While progressives anxiously ponder who will challenge Gov. Scott Walker next year, the only potential candidate that has emerged from the state Democratic Party in recent months is Mary Burke, the wealthy philanthropist who served as Gov. Jim Doyle’s commerce secretary and currently sits on the Madison School Board.
Meanwhile, Democrats have remained mum about other talked-about contenders, including Madison businessman Kevin Conroy, who has long been rumored to have political aspirations.
So what’s the case for Burke? She has business experience, she has government experience, she understands a broad range of policy issues, including education and economic development, and last but not least, she may be rich enough to contribute heavily to her own campaign.
It’s the same case that once upon a time could have been made for Milwaukee County Executive Chris Abele. Like Burke, Abele, whose wealth is similarly derived from a company his father founded (Burke's father founded Trek Bicycle), has used his fortune to advance various civic and political causes. He’s donated tens of thousands of dollars, for instance, to Democratic candidates for state office.
Just as it was for Walker, Abele could have used his position as head of the state’s most populous county to catapult him to statewide prominence.
Alas, after two-and-a-half years in county government, any chance of Abele running for statewide office — at least as a Democrat — appears long gone. While some progressives already worried that Abele, who was friendly to privatizing public services and ran on a campaign not to raise taxes, was acting too much like his predecessor to be a Democrat, Abele’s support of a GOP law to reduce the size and scope of the Milwaukee County Board was the last straw for many in the party. In denouncing the law in a recent debate, one liberal member of the board accused Abele of engaging in “political genocide.”
The conflict has put area party activists in an awkward situation. Some, even those who are well to the left of Abele, don’t enjoy speaking ill of fellow party members.
For instance, Cory Liebmann, a Democratic operative who published thousands of documents on his blog linking the push for the reforms to pressure from monied interests, recently wrote a blog post begging fellow Democrats for reconciliation on the issue.
“I know exactly how divisive this highly controversial Milwaukee County legislation was but none of us are helped by making permanent mortal enemies out of longtime partners and friends,” he wrote. “I just don't see who wins in that scenario besides Republicans...and perhaps that was part of the plan in the first place.”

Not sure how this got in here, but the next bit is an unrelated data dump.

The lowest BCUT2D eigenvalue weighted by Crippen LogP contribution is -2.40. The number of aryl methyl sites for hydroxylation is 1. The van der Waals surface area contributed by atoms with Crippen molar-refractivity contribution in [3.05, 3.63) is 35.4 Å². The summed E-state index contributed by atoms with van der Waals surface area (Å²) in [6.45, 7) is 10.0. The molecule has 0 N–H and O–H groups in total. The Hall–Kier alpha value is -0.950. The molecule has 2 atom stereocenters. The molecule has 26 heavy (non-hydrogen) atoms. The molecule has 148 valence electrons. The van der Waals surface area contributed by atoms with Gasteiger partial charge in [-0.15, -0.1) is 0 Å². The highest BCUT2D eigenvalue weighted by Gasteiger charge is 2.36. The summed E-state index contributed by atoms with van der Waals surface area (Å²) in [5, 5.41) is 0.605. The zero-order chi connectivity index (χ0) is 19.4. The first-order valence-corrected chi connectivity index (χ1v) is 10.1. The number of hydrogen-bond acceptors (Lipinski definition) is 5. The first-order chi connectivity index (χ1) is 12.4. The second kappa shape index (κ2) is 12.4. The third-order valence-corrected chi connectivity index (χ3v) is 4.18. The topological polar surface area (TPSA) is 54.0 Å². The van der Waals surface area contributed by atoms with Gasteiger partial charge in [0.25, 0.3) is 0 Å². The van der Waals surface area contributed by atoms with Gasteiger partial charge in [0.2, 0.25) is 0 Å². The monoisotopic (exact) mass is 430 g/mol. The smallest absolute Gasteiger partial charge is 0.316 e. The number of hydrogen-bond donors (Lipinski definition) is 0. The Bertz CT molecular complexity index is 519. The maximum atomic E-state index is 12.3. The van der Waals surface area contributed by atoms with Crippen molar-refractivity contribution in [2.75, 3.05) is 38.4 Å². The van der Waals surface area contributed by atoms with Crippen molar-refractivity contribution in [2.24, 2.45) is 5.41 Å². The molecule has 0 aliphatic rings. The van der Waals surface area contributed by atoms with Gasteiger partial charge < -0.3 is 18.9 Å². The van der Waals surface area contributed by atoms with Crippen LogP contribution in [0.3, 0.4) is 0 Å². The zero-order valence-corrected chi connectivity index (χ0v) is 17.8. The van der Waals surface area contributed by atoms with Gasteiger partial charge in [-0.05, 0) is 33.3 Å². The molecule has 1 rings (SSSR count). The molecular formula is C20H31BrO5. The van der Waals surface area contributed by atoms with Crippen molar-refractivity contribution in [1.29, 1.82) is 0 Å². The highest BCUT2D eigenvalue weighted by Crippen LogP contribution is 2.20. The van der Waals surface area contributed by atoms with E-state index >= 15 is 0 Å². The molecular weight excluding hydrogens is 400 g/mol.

But to many Democrats, toning down the criticism of Abele would be tantamount to betraying the party. The contempt many activists hold for Abele oozed in responses to a question I asked about Abele's political future on Facebook.
“Chris Abele might be the biggest phony in the history of Democratic politics,” responded Joe Wineke, former chairman of the Democratic Party of Wisconsin, who is similarly unimpressed with the County Board’s behavior.
Brennan Balestrieri, a Milwaukee progressive activist who managed Democratic Senate Minority Leader Chris Larson’s first campaign for office in 2010, not only called Abele’s Democratic credentials a joke, but said Abele is doing everything in his power to prevent other Democrats from making an impact on the state.
“Democrats use the Milwaukee County Board as a farm league to get passionate public servants like Sen. Nikiya Harris and Sen. Chris Larson experience and poised for higher office,” he explained. “Abele answered the prayer of ALEC, Wisconsin Manufacturers & Commerce, the Metropolitan Milwaukee Association of Commerce and the GOP by removing one of the few, scant pulpits progressives enjoy.”
By supporting the GOP on the County Board downsizing bill, Abele likely knew he was kissing certain political alliances goodbye. That’s presumably why the Wisconsin Democracy Campaign campaign finance database shows that after giving gobs of money to Democratic candidates over the past decade, Abele finally wrote his first checks to two GOP candidates last year — $500 to state Reps. Joe Sanfelippo of West Allis and Dale Kooyenga of Brookfield.
But Abele hasn't lost all of his progressive support. Louis Weisberg, editor of the Wisconsin Gazette, a progressive Milwaukee-based weekly that targets the state’s LGBT community, is a big fan of the county executive and said it's disappointing to see him take such a beating from progressives. In a recent article, Weisberg took particular aim at the Shepherd Express, another Milwaukee weekly, which he believes has pursued a vendetta against Abele.
“I hate the way we’ve become so divided along partisan lines that we as liberals are willing to denigrate the reputation of one of our own because he dares to do things on behalf of his constituents" by working with Republicans, he said in a phone interview.
But even if Abele weren’t being ripped to shreds by Milwaukee liberals, Weisberg doesn’t think Abele would make a good candidate for governor.
“He’s more honest than he is polished. I don’t know if the people of Wisconsin could take that.”